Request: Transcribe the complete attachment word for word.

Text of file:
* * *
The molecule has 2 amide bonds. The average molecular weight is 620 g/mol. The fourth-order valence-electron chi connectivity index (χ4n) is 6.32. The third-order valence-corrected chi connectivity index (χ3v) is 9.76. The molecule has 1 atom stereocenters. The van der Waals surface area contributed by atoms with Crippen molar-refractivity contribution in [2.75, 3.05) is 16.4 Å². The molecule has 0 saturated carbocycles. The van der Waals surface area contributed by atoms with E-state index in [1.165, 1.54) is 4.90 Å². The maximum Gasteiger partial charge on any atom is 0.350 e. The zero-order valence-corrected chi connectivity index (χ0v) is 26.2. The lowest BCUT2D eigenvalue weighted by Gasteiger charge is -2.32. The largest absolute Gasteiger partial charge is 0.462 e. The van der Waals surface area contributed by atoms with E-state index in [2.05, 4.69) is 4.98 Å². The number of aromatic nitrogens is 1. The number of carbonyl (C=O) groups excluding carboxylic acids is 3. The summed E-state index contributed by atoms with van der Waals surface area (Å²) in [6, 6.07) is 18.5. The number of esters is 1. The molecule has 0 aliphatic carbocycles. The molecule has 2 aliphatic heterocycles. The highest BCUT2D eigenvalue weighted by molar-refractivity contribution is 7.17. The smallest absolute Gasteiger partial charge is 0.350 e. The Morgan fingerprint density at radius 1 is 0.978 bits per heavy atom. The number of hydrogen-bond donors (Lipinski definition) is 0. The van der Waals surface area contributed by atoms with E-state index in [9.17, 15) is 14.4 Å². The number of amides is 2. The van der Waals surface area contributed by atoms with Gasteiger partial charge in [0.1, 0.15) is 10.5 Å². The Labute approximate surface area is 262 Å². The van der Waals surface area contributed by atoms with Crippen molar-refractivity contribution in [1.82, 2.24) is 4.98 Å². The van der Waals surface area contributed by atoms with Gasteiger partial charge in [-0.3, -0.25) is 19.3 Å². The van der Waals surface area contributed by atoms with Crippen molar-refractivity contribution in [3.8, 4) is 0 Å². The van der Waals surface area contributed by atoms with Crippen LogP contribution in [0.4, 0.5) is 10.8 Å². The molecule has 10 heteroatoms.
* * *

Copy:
The molecule has 2 amide bonds. The average molecular weight is 620 g/mol. The fourth-order valence-electron chi connectivity index (χ4n) is 6.32. The third-order valence-corrected chi connectivity index (χ3v) is 9.76. The molecule has 1 atom stereocenters. The van der Waals surface area contributed by atoms with Crippen molar-refractivity contribution in [2.75, 3.05) is 16.4 Å². The molecule has 0 saturated carbocycles. The van der Waals surface area contributed by atoms with E-state index in [1.165, 1.54) is 4.90 Å². The maximum Gasteiger partial charge on any atom is 0.350 e. The zero-order valence-corrected chi connectivity index (χ0v) is 26.2. The lowest BCUT2D eigenvalue weighted by Gasteiger charge is -2.32. The largest absolute Gasteiger partial charge is 0.462 e. The van der Waals surface area contributed by atoms with E-state index in [2.05, 4.69) is 4.98 Å². The number of aromatic nitrogens is 1. The number of carbonyl (C=O) groups excluding carboxylic acids is 3. The summed E-state index contributed by atoms with van der Waals surface area (Å²) in [6, 6.07) is 18.5. The number of esters is 1. The molecule has 0 aliphatic carbocycles. The molecule has 2 aliphatic heterocycles. The highest BCUT2D eigenvalue weighted by molar-refractivity contribution is 7.17. The smallest absolute Gasteiger partial charge is 0.350 e. The Morgan fingerprint density at radius 1 is 0.978 bits per heavy atom. The number of hydrogen-bond donors (Lipinski definition) is 0. The van der Waals surface area contributed by atoms with E-state index in [9.17, 15) is 14.4 Å². The number of amides is 2. The van der Waals surface area contributed by atoms with Gasteiger partial charge in [0.1, 0.15) is 10.5 Å². The Labute approximate surface area is 262 Å². The van der Waals surface area contributed by atoms with Crippen molar-refractivity contribution in [1.82, 2.24) is 4.98 Å². The van der Waals surface area contributed by atoms with Gasteiger partial charge in [-0.3, -0.25) is 19.3 Å². The van der Waals surface area contributed by atoms with Crippen molar-refractivity contribution in [3.8, 4) is 0 Å². The van der Waals surface area contributed by atoms with Crippen LogP contribution in [0.4, 0.5) is 10.8 Å². The molecule has 10 heteroatoms.